[1] Independent sex work is defined as “independent in-call/out-call, independent massage, phone sex, web-cam and street based sex work” while collective sex work is defined as “escort (for an agency), massage parlor, exotic dancing and bondage-discipline/domination-sadomasochism (BDSM).” Collective sex work means workers who work in groups, for agencies or in established venues. Massage parlor workers and strip club entertainers are examples of collective sex workers who work in established venues (Cohan, 2006).

Abstract: "Health assessment of SF Exotic Dancers."  Summer 2006

For the last two years, the San Francisco Commission on the Status of Women (COSW) has been hearing testimony from former and current dancers about the current working conditions of strip clubs.  There has been a tremendous amount of disagreement between former and current dancers about the working conditions of strip clubs.  While the majority of current dancers state conditions in the strip clubs are fine, some former dancers say that risk for sexual assault, HIV/STI transmission, illegal stage fees imposed by strip clubs and coerced prostitution are primary health concerns for dancers.  In an attempt to discover if the claims of former dancers are applicable to current dancers, a health assessment was conducted with current exotic dancers.  Thirteen women (13) were interviewed using a structured survey with key qualitative questions.  Results revealed that the majority of dancers did not think risk of HIV/STI transmission, fear of sexual assault or the existence of private booths are a work related health risk.  Nearly half of the sample thought that stage fees were or might be a work related health risks. The lack of healthcare, the shoes that dancers wear, standing on their feet all day, the number of shifts dancers work a week, not making enough money, cleanliness and location of the club, customer harassment, and being treated badly by other people because of what they do were reported as work related health risk by the majority of exotic dancers in this sample.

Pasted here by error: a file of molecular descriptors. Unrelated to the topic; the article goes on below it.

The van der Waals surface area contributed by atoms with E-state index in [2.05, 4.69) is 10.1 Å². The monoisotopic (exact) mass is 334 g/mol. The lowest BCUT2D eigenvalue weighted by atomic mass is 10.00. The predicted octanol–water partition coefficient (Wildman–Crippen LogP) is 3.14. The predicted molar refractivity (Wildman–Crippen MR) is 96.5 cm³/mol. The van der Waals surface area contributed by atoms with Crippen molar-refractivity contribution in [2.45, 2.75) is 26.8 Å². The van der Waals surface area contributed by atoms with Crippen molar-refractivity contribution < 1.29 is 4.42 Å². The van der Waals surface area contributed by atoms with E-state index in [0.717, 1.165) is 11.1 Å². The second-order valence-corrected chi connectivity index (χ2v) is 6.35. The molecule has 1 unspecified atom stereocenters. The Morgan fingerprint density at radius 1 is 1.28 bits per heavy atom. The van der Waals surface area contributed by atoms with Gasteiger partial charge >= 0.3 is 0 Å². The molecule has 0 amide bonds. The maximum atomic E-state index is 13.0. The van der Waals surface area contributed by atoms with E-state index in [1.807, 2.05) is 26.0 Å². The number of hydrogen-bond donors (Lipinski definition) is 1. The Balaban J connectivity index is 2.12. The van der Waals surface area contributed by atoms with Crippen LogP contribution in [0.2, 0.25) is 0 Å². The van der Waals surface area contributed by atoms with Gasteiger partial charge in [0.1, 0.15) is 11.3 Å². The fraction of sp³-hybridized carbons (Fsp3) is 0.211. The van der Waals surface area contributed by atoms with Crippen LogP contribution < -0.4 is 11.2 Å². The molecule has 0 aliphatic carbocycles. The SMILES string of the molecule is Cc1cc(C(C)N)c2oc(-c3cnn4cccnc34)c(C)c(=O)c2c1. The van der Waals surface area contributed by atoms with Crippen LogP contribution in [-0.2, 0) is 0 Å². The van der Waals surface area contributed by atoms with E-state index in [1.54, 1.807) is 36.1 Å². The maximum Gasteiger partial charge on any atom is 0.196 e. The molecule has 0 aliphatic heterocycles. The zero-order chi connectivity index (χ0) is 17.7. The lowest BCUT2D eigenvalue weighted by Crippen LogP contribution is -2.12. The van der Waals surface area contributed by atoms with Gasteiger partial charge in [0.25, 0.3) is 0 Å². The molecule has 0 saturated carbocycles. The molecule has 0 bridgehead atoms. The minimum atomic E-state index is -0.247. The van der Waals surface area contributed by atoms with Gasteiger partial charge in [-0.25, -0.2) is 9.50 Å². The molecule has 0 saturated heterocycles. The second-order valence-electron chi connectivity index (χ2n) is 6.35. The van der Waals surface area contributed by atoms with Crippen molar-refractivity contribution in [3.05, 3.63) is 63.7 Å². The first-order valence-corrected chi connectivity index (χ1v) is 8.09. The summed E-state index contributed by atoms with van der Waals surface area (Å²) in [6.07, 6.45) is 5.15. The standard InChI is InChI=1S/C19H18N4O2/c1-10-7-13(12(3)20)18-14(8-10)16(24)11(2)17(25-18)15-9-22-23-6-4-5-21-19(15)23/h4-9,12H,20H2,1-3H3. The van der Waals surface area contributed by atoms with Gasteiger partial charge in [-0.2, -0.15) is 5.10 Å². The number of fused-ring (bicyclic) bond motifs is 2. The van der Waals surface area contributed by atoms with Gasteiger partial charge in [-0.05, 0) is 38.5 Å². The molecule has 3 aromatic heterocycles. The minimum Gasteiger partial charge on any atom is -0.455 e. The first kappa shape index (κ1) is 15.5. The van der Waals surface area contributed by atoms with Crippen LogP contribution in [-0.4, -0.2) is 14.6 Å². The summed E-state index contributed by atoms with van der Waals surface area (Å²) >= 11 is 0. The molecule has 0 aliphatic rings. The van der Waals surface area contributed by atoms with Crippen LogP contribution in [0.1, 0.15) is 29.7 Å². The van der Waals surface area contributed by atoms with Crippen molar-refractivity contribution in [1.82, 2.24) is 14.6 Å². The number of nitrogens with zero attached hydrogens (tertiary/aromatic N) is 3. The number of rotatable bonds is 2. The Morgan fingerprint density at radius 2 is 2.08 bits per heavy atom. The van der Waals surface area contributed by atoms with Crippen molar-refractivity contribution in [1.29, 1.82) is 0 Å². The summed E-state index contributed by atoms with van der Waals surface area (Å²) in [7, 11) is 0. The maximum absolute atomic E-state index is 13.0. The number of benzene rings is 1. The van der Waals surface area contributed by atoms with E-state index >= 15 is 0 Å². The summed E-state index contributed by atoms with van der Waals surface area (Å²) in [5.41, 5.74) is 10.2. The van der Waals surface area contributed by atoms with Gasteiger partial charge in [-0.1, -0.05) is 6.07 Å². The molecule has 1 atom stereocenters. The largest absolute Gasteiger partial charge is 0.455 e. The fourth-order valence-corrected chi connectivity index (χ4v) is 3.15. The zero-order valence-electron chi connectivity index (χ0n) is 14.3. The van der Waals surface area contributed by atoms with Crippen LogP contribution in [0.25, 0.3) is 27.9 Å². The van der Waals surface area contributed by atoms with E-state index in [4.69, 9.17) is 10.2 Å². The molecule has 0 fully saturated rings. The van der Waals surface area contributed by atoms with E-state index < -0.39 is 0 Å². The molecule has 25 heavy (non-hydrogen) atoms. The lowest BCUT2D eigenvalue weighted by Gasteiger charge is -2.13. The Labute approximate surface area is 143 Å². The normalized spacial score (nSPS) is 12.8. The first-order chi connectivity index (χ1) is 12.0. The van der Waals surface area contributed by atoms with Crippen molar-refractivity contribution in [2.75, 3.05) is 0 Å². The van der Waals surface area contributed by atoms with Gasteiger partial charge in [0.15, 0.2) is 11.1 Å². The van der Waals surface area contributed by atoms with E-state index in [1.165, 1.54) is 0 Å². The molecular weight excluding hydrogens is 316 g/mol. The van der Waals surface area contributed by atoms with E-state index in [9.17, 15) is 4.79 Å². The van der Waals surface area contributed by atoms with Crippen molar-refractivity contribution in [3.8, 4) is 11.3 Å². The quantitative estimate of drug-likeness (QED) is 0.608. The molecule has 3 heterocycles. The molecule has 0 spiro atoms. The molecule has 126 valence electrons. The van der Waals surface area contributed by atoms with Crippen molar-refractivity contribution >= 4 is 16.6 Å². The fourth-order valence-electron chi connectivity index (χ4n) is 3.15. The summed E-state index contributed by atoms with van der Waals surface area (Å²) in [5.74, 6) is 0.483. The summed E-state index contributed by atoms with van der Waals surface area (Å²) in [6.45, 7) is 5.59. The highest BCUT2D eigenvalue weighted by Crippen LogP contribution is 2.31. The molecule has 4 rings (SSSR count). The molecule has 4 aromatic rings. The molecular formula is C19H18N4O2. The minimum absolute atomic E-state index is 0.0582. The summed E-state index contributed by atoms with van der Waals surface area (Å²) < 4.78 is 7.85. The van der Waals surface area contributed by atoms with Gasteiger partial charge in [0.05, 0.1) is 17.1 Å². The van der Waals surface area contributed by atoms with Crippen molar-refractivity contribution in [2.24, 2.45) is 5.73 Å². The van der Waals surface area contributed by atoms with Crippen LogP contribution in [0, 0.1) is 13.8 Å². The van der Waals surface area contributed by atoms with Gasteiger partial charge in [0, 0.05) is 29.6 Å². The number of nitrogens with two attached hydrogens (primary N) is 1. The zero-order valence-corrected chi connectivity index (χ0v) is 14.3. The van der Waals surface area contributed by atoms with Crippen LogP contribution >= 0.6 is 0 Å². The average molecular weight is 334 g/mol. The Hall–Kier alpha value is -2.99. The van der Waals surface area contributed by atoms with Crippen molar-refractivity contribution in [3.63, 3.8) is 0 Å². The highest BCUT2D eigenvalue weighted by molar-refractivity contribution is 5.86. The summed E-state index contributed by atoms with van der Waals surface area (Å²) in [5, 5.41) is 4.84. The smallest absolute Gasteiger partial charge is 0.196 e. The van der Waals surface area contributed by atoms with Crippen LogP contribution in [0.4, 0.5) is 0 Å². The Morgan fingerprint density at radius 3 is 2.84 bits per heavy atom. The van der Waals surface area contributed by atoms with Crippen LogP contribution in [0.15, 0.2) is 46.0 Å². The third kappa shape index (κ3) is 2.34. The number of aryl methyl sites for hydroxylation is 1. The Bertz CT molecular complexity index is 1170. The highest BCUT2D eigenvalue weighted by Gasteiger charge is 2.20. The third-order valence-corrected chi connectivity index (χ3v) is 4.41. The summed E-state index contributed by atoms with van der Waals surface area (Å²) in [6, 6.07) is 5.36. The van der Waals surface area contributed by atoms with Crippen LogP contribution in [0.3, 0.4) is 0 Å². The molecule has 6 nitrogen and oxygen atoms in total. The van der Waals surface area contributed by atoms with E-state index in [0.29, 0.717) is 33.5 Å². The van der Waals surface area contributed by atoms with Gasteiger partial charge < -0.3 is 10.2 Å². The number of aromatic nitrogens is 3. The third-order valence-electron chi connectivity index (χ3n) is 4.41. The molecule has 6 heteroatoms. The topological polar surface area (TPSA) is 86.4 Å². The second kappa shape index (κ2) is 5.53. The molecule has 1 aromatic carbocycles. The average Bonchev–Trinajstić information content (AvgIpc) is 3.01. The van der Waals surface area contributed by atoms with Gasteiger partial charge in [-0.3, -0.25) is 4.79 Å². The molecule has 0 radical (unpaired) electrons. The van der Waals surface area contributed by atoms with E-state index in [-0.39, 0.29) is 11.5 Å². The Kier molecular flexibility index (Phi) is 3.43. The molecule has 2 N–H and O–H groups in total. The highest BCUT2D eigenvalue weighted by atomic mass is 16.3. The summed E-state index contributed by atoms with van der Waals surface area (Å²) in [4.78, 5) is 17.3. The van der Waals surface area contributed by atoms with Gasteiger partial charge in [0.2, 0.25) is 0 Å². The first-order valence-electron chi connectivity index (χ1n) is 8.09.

The Desiree Alliance conference organizers are committed to support for representation and inclusiveness of cultural, racial, economic, age, and gender identity. Please read our Diversity Statement and join our efforts to build a respectful, diverse, and strong sex worker movement.

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Desiree Alliance is a coalition of sex workers, health professionals, social scientists, professional sex educators and their supporting networks. We seek to encourage a better understanding of human sexuality by promoting ethical and unbiased research into sexual subcultures; to promote saner and more sensible approaches to policies relating to adult sexual health and behavior. We use this information to educate and empower the public to have healthy and rational attitudes about sexuality.

Desiree Alliance is a Project of Social and Environmental Entrepreneurs (SEE), a 501(c)(3) non-profit.